Water Infrastructure

The Association of Metropolitan Water Agencies’ (AMWA) annual water policy conference runs April 7-10 in Washington, D.C. Among the featured speakers are EPA water chief David Ross, and toxics chief Alexandra Dunn; White House Council on Environmental Quality Chairman Mary Neumayr; and a slate of lawmakers who sit on the House and Senate infrastructure committees, including Reps. Paul Tonko (D-NY) and Bob Gibbs (R-OH), and Sens. Tom Carper (D-DE), Tammy Duckworth (D-IL), Sheldon Whitehouse (D-RI) and Ben Cardin (D-MD).

EPA officials will present at the Design-Build For Water/Wastewater Conference on April 10-12 in Cincinnati, OH.

The Northeast-Midwest Institute is holding an April 11 briefing on Capitol Hill aimed at congressional staff where speakers will highlight federal laws and policies that EPA and lawmakers could use to address water infrastructure concerns, including funding for new construction and cleaning up contamination from lead and per- and polyfluoroalkyl substances (PFAS).

OTC Meeting

The Ozone Transport Commission (OTC), composed of 12 Mid-Atlantic and Northeastern states, will hold an online stakeholder meeting April 11 together with the Mid-Atlantic/Northeast Visibility Union (MANE-VU). OTC is in the midst of pushing back against the Trump EPA’s ozone agenda, including the finding that its current Cross-State Air Pollution Rule (CSAPR) power plant emissions trading rule is sufficient to help downwind states satisfy the national ambient air standard for ozone.

PFAS

Sens. Bob Casey (D-PA) and Tom Carper (D-DE) -- ranking member on the Senate Environment & Public Works Committee -- will meet with environmentalists, water utilities and municipal officials in Bucks County, PA, on April 8 to discuss planned legislation aimed at controlling PFAS in drinking water.

Coal Council Meeting

White House council on Environmental Quality Chairman Mary Neumayr is one of the speakers slated to address the National Coal Council’s spring meeting April 11-12 in Washington, D.C. Also on the agenda are a host of top Energy Department officials.

EPA Deference

The D.C. Bar will host an April 9 panel discussion on the “intersection” between the judicial doctrines of Chevron deference, which gives weight to agencies’ interpretations of ambiguous statutory text, and “non-delegation,” which bars Congress from enacting laws so vague they give regulators “unbounded” discretion on how to apply them. Opponents of broad agency deference have recently sought to revive the little-used non-delegation doctrine as a way to effectively limit regulators’ discretion by barring broad readings of ambiguous laws as unconstitutional, while conservatives on the Supreme Court have signaled they favor a narrow application of Chevron.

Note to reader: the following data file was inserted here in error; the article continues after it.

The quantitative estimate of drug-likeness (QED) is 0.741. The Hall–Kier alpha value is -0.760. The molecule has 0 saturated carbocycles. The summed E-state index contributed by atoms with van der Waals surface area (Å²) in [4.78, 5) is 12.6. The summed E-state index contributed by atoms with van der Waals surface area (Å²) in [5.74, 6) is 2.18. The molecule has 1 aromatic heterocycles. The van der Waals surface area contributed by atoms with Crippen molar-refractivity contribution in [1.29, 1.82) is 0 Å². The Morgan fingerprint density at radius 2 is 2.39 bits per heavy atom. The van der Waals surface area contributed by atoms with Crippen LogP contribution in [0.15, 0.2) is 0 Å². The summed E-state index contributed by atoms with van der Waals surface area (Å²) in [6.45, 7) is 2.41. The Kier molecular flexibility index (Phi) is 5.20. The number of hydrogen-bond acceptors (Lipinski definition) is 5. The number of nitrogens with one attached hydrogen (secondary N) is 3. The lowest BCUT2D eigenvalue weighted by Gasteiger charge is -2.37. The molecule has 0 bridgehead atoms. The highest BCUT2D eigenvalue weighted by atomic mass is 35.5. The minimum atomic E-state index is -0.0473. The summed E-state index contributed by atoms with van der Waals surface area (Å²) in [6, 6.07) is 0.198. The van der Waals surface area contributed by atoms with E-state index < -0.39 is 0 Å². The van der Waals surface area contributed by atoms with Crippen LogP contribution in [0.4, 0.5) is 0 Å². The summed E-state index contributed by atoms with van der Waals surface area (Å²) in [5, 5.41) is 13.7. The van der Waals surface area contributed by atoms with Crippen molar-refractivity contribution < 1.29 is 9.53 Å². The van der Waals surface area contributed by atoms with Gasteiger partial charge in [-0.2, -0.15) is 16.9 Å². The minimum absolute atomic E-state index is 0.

Mountaintop Mining

The House Natural Resources Committee’s panel on energy and mineral resources has scheduled an April 9 hearing on environmental and human-health impacts from mountaintop removal mining, which will also serve as a legislative hearing for a bill regulating the practice titled the “Appalachian Communities Health Emergency Act of 2019.”

EAB Argument

EPA’s Environmental Appeals Board (EAB) will hear oral argument April 9 in In re: Evoqua Water Technologies, where a carbon-regeneration facility is mounting a broad challenge to its EPA-issued Resource Conservation & Recovery Act permit, including arguments over whether the agency can make tribal governments co-permittees for privately owned facilities located on tribe-owned land.

Defense Cleanups

The House Armed Services Committee’s panel on strategic forces will hold an April 9 hearing on the Defense Department’s priorities for contaminated-site cleanups and other issues in fiscal year 2020.

BOSC Meeting

EPA’s Board of Scientific Counselors, which offers input to the agency on its research agenda, will hold a meeting of its Chemical Safety for Sustainability Subcommittee April 10-12 in Research Triangle Park, NC.

Air Toxics

EPA is taking comment through April 10 on a request from Shell Oil for permission to operate a multi-point ground flare at its Martinez, CA, refinery. To approve Shell’s application the agency must certify that the flare will achieve hazardous air pollutant reductions “at least equivalent to” those required by the sector’s air toxics limits, in a potential test for how the Trump EPA applies that standard.

Compensatory Mitigation

The Environmental Law Institute will host an April 11 webinar on stream compensatory mitigation policies focused on calculating mitigation credits and debits.